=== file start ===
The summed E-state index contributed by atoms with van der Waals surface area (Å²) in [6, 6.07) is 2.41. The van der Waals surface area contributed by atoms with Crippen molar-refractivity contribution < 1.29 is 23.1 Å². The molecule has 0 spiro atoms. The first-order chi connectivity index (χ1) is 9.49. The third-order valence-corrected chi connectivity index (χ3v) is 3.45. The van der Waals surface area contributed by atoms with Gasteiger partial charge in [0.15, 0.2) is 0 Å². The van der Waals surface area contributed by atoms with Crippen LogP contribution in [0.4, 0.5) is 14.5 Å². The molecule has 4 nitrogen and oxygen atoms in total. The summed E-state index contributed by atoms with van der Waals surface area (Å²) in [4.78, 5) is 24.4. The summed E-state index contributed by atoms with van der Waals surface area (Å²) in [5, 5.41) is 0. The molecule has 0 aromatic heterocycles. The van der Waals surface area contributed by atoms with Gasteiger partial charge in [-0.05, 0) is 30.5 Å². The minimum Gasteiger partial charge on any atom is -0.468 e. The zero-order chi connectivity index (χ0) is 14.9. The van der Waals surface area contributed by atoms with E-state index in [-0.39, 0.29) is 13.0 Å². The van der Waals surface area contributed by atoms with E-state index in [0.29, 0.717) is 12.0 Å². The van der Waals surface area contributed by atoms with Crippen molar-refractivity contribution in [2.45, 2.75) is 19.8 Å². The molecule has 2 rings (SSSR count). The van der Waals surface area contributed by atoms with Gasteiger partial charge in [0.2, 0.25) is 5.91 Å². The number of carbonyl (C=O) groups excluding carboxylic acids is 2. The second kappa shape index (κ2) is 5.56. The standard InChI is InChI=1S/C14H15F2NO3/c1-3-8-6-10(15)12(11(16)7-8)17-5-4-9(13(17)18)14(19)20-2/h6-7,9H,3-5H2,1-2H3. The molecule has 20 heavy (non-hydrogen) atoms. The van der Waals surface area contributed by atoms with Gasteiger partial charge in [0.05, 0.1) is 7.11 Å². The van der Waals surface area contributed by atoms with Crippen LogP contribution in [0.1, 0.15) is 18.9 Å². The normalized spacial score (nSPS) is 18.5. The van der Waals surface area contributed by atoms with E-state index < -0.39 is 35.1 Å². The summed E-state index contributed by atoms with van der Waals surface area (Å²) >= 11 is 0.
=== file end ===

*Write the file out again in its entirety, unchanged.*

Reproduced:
The summed E-state index contributed by atoms with van der Waals surface area (Å²) in [6, 6.07) is 2.41. The van der Waals surface area contributed by atoms with Crippen molar-refractivity contribution < 1.29 is 23.1 Å². The molecule has 0 spiro atoms. The first-order chi connectivity index (χ1) is 9.49. The third-order valence-corrected chi connectivity index (χ3v) is 3.45. The van der Waals surface area contributed by atoms with Gasteiger partial charge in [0.15, 0.2) is 0 Å². The van der Waals surface area contributed by atoms with Crippen LogP contribution in [0.4, 0.5) is 14.5 Å². The molecule has 4 nitrogen and oxygen atoms in total. The summed E-state index contributed by atoms with van der Waals surface area (Å²) in [4.78, 5) is 24.4. The summed E-state index contributed by atoms with van der Waals surface area (Å²) in [5, 5.41) is 0. The molecule has 0 aromatic heterocycles. The van der Waals surface area contributed by atoms with Gasteiger partial charge in [-0.05, 0) is 30.5 Å². The minimum Gasteiger partial charge on any atom is -0.468 e. The zero-order chi connectivity index (χ0) is 14.9. The van der Waals surface area contributed by atoms with E-state index in [-0.39, 0.29) is 13.0 Å². The van der Waals surface area contributed by atoms with E-state index in [0.29, 0.717) is 12.0 Å². The van der Waals surface area contributed by atoms with Crippen molar-refractivity contribution in [2.45, 2.75) is 19.8 Å². The molecule has 2 rings (SSSR count). The van der Waals surface area contributed by atoms with Gasteiger partial charge in [0.2, 0.25) is 5.91 Å². The number of carbonyl (C=O) groups excluding carboxylic acids is 2. The second kappa shape index (κ2) is 5.56. The standard InChI is InChI=1S/C14H15F2NO3/c1-3-8-6-10(15)12(11(16)7-8)17-5-4-9(13(17)18)14(19)20-2/h6-7,9H,3-5H2,1-2H3. The molecule has 20 heavy (non-hydrogen) atoms. The van der Waals surface area contributed by atoms with Gasteiger partial charge in [0.05, 0.1) is 7.11 Å². The van der Waals surface area contributed by atoms with Crippen LogP contribution in [0.1, 0.15) is 18.9 Å². The normalized spacial score (nSPS) is 18.5. The van der Waals surface area contributed by atoms with E-state index < -0.39 is 35.1 Å². The summed E-state index contributed by atoms with van der Waals surface area (Å²) >= 11 is 0.